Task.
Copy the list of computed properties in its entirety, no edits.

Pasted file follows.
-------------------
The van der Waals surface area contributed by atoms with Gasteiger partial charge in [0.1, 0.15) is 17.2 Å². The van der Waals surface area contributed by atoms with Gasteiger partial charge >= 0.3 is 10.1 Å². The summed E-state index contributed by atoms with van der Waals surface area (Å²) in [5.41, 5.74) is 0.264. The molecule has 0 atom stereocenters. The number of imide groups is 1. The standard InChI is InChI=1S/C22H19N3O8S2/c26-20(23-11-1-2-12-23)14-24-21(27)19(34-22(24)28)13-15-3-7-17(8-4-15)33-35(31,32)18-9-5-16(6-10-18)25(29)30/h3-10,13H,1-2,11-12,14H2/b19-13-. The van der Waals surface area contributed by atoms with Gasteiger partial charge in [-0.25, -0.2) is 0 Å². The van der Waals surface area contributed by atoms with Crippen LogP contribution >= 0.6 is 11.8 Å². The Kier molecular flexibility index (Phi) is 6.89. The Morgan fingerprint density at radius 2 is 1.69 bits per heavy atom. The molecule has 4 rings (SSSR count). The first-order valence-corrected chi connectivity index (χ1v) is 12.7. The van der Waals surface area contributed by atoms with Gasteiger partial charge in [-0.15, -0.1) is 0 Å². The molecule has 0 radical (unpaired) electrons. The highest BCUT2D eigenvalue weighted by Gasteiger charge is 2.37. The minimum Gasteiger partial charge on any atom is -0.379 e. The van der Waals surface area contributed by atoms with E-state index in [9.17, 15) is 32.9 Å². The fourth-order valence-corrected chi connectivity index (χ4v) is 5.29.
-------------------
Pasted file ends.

The van der Waals surface area contributed by atoms with Gasteiger partial charge in [0.1, 0.15) is 17.2 Å². The van der Waals surface area contributed by atoms with Gasteiger partial charge >= 0.3 is 10.1 Å². The summed E-state index contributed by atoms with van der Waals surface area (Å²) in [5.41, 5.74) is 0.264. The molecule has 0 atom stereocenters. The number of imide groups is 1. The standard InChI is InChI=1S/C22H19N3O8S2/c26-20(23-11-1-2-12-23)14-24-21(27)19(34-22(24)28)13-15-3-7-17(8-4-15)33-35(31,32)18-9-5-16(6-10-18)25(29)30/h3-10,13H,1-2,11-12,14H2/b19-13-. The van der Waals surface area contributed by atoms with Gasteiger partial charge in [-0.25, -0.2) is 0 Å². The van der Waals surface area contributed by atoms with Crippen LogP contribution >= 0.6 is 11.8 Å². The Kier molecular flexibility index (Phi) is 6.89. The Morgan fingerprint density at radius 2 is 1.69 bits per heavy atom. The molecule has 4 rings (SSSR count). The first-order valence-corrected chi connectivity index (χ1v) is 12.7. The van der Waals surface area contributed by atoms with Gasteiger partial charge in [-0.15, -0.1) is 0 Å². The molecule has 0 radical (unpaired) electrons. The highest BCUT2D eigenvalue weighted by Gasteiger charge is 2.37. The minimum Gasteiger partial charge on any atom is -0.379 e. The van der Waals surface area contributed by atoms with E-state index in [9.17, 15) is 32.9 Å². The fourth-order valence-corrected chi connectivity index (χ4v) is 5.29.